Updated from 12:13 p.m. EST to provide updated share price and additional analyst comments in the seventh paragraph.NEW YORK ( TheStreet) -- To say Tesla Motors ( TSLA) has been a wild ride over the past few weeks would be the understatement of the year. The company is now profitable, and Wall Street analysts are falling over themselves to raise price targets. Today is no different, except now Tesla is no longer be referred to as an electric car manufacturer. It's being referred to as America's fourth car manufacturer by one analyst. Morgan Stanley analyst Adam Jonas raised his price target to $103 from $47, reiterating his "overweight" rating, noting that the company has addressed fundamental concerns about its market. "Competency in technology is migrating to engineering, manufacturing and marketing," Jonas wrote in his note. "Detroit, Munich, Wolfsburg and Toyota City must feel a sense of astonishment... with a hint of anxiety." Tesla has been able to do four major things to really help its business model, and become the first major car company to successfully go public since Ford Motors ( F) in the 1950s. By selling its zero emission vehicles credits to other companies, Tesla has been able to fund itself using other people's money, Jonas notes. The company's new financing product multiplies the addressable market for the Model S. I've found myself increasingly wanting to own one every time I cover this company, so it's clear the market is expanding, and rapidly. Tesla's wild share price ride right now is being driven by vastly improved fundamentals, but is largely due to an enormous short position in the name. As of the end of April, there was nearly an 8-days-to-cover-ratio on Tesla, and that was after the company pre-announced its first-quarter earnings, saying it would be profitable on both a GAAP and non-GAAP basis. That's driven the stock up more than 104% over the past month. That's an exceptional run, and while the squeeze will not last forever, it's clear the market is re-rating Tesla rapidly as it understands the business model. Jonas suggests the high share price could allow "..Tesla to be opportunistic with tucking-in new equity capital with minimal dilution." Tesla shares finished Tuesday trading in a wide range, close at $83.24, off 5.19%, after hitting a high of $97.12 earlier in the session. The brand that Tesla and CEO Elon Musk have created is exceptionally strong. Jonas notes that the Model S has already won the Motor Trend car of the year, and was given the highest ever rating by Consumers Reports, better than anything Ford or General Motors ( GM) has received in terms of ranking. Tesla recently raised its sales guidance for 2013, and that's before any meaningful expansion in Europe and China, which is slated to begin later this year. "It's just a very compelling automobile - arguably one of the most important in automotive history," Jonas noted. Items such as Model S and X reservations, additional announcements (including reduction of up-front deposits, a Supercharger network), and initial quality studies for the Model S are positive news items that could move the stock materially higher in the coming days and weeks, Jonas noted in his report. CEO Musk has noted that there are still two parts to the Tesla "trilogy" (a play on words, as there has been already three major announcements). Both of these announcements could move the stock sharply in one direction or another, based on the hype surrounding the company.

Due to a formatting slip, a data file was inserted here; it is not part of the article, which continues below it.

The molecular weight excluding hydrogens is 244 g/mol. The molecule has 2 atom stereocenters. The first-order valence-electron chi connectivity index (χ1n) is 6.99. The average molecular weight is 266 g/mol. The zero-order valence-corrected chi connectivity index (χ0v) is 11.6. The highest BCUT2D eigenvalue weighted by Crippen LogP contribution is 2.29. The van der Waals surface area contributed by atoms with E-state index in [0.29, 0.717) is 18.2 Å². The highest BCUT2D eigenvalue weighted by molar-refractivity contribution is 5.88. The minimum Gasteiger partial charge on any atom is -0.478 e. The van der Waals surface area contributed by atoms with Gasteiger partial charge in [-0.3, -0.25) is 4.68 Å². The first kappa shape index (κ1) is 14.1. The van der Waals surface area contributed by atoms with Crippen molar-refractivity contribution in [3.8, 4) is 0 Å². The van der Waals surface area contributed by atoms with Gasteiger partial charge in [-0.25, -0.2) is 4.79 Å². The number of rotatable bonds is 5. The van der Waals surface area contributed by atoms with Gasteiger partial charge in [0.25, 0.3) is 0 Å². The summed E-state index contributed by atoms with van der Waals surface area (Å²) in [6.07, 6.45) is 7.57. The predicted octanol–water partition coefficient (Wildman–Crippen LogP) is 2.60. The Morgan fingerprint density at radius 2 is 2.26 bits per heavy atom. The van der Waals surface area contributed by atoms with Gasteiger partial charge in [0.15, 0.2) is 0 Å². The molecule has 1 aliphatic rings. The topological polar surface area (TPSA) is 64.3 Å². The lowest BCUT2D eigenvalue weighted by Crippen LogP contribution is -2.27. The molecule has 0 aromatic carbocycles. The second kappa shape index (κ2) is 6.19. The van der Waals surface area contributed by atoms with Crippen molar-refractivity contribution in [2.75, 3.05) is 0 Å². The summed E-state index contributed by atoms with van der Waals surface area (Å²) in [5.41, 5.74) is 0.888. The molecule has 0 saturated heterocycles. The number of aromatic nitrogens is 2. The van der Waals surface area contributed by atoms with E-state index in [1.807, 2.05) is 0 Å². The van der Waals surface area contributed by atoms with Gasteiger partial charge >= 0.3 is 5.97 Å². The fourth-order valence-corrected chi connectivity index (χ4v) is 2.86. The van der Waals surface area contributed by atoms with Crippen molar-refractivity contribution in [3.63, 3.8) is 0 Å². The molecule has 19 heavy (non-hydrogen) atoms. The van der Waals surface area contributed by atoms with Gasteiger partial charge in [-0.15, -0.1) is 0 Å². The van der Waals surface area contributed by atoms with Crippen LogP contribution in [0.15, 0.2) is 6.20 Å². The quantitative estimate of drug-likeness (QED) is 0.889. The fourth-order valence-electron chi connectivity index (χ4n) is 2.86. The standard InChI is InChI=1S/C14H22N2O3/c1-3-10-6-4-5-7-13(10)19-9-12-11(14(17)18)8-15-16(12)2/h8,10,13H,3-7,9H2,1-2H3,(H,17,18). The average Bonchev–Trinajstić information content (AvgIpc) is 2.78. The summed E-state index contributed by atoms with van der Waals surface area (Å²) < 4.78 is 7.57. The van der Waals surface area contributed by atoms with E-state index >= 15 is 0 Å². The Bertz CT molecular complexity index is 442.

That isn't to say that Tesla is without its warts. A large portion of the share price move is being driven by short covering, and that will end at some point. The company also generates a significant portion of its cash flow and risk management from its regulatory credits, Jonas noted. "Credits such as ZEV (Zero Emission Vehicle credits) and GHG (Greenhouse Gas credits) that Tesla accumulates from a surplus of long-range EVs that they can sell to competing manufacturers at auction are a big deal to Tesla." The regulatory environment on selling credits could change in the future, so this is something Tesla will need to keep an eye on. It's worth noting that Tesla has said in the past that it doesn't want to rely on selling credits for the long-term. Tesla appears to have become the first company to successfully break the hold of the "Detroit 3" (Ford, GM and Chrysler) in garnering attention and mind share as an American automaker. The company is still in its early growth stages, so it's going to be a while before anyone has any idea just how large the market is for electric cars. One thing is clear, though. Tesla is here to stay, and it's off to the races. Enjoy the ride while it lasts. -- Written by Chris Ciaccia in New York >Contact by Email. Follow @Chris_Ciaccia